This post will go through the tech I use to produce music, make cover images, and so on. Not a particularly exciting post, but it might be useful to someone looking to make music on a budget.
A short section; I produce with software.
The "ebay an old thinkpad" meme is pretty legit. Every button feels so comfy, and its so small and cute, makes almost every other laptop look ugly in comparison tbh 😘 Apparently they're easy for repairing too, though I haven't got around to repairing yet. I have two of these; one with 4GB of RAM and the other with 8GB. The 4GB one has a 3.5GHZ processor and not much memory space, and is the laptop I use daily. It is perfectly capable of making a quick Eater of Sheep track or low-effort Smiderpan material. However, for anything high-effort EoS-wise, like an album, I switch over to the 8GB one. When I buy a laptop I am usually in a rush, so I don't wait for really good deals to come along. If you're checking ebay often you may be able to find much better offers than I did.
I've had these for a year and a half and they're still as good as new, not bad for £15! Before this I used to use Sennheiser HD201s which would cost a similar ammount, but they started getting harder to find and more expensive over time. Also, their wires tended to break after a few months and had to be held together with sellotape. I've not had that problem at all with these Sony headphones. Folding the headphones seemed really weird to me at first, but it is very practical for putting headphones in a drawer and this probably helps them last longer.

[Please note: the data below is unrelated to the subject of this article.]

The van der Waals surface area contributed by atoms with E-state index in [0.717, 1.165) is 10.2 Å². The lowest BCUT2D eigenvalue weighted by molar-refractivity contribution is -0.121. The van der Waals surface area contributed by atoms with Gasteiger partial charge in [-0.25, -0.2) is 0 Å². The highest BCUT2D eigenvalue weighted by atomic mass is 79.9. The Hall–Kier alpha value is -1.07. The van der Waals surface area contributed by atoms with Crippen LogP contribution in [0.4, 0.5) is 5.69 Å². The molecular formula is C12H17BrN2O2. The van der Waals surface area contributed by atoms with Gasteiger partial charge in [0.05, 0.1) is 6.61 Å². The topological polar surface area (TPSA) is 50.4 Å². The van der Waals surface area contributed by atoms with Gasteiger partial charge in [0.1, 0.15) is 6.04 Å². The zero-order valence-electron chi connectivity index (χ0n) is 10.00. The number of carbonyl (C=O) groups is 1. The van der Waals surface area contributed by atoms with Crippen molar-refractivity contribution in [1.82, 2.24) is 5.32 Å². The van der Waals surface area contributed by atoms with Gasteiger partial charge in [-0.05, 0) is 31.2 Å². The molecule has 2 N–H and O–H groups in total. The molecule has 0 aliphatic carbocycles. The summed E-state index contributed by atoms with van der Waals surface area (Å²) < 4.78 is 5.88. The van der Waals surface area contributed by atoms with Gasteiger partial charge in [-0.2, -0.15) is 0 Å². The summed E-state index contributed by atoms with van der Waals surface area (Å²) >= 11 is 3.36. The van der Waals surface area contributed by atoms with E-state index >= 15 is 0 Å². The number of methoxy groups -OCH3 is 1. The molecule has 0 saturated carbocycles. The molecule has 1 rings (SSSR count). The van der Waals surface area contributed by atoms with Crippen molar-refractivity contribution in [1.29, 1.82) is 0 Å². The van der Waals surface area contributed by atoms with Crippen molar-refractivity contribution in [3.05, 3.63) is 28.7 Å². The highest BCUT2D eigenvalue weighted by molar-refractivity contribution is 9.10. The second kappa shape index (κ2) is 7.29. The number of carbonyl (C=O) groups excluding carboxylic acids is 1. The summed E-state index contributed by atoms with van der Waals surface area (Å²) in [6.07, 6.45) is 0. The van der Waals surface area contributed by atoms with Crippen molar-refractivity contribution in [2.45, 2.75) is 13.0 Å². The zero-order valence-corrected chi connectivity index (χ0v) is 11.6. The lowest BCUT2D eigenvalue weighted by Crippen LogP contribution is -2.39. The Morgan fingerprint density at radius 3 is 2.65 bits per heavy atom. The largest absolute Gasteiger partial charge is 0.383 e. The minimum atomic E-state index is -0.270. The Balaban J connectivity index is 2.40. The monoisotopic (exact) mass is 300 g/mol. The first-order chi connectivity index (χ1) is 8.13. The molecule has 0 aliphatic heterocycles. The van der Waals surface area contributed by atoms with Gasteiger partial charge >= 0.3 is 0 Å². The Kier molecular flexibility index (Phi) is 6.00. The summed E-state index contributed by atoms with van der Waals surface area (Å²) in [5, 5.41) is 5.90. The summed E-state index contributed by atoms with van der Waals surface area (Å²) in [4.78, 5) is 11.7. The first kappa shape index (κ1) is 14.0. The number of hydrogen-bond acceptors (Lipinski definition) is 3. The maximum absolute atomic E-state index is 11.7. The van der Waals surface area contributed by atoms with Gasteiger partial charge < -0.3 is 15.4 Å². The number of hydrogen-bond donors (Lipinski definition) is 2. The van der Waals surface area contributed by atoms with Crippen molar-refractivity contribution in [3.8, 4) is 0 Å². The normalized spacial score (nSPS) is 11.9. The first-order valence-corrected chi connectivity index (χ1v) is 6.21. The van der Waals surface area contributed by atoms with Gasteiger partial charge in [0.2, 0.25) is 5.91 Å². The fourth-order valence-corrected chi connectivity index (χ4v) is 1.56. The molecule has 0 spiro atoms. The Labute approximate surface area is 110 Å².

I could really do with a controller with sliders. Buttons aren't needed, my laptop has loads of those - and keyboard keys don't interest me. For now, I am using my laptops tracker-point to move virtual slider-modules with my cursor; this is not very practical during recordings!! Maybe I should learn something Arduino-ish? Hmmm...
Everything here is free as in freedom (as well as costing £0).
Of course I use Rack!! Switching over from a more conventional DAW to Rack was the best decision I ever made in terms of producing music. VCV Rack website. If you're a FOSS nerd, then be aware that some of the plugins available in the library are closed-source (though there is a huge amount of libre plugins).
Basically Audacity but without creepy telemetry. This is very useful for cutting VCV Rack recordings to the right length and removing bits I don't like from the recordings. I also use this for recording audio from other sources, e.g. voices from online videos. I am interested in finding a more keyboard-centred (maybe even terminal-based?) alternative, so I can look like a 1337 h4xx0r. Audacium on Github.
This is also my mp3 tag-editor of choice. Has a very easy-to-use playlist editor, media library, etc. And it even has visualisation features! NCMPCPP on Github.
Has A LOT of features. There's some stuff about it that annoys me, for example it really hates my window manager (always jumps to the wrong workspace!) but I find it easy to use. GIMP website.
I only use this for working on my modules. I don't have any strong feelings about this software as it's the only SVG-editor I've used. It has some very cool tools for converting other images (such as PNG) into SVG images. Inkscape website.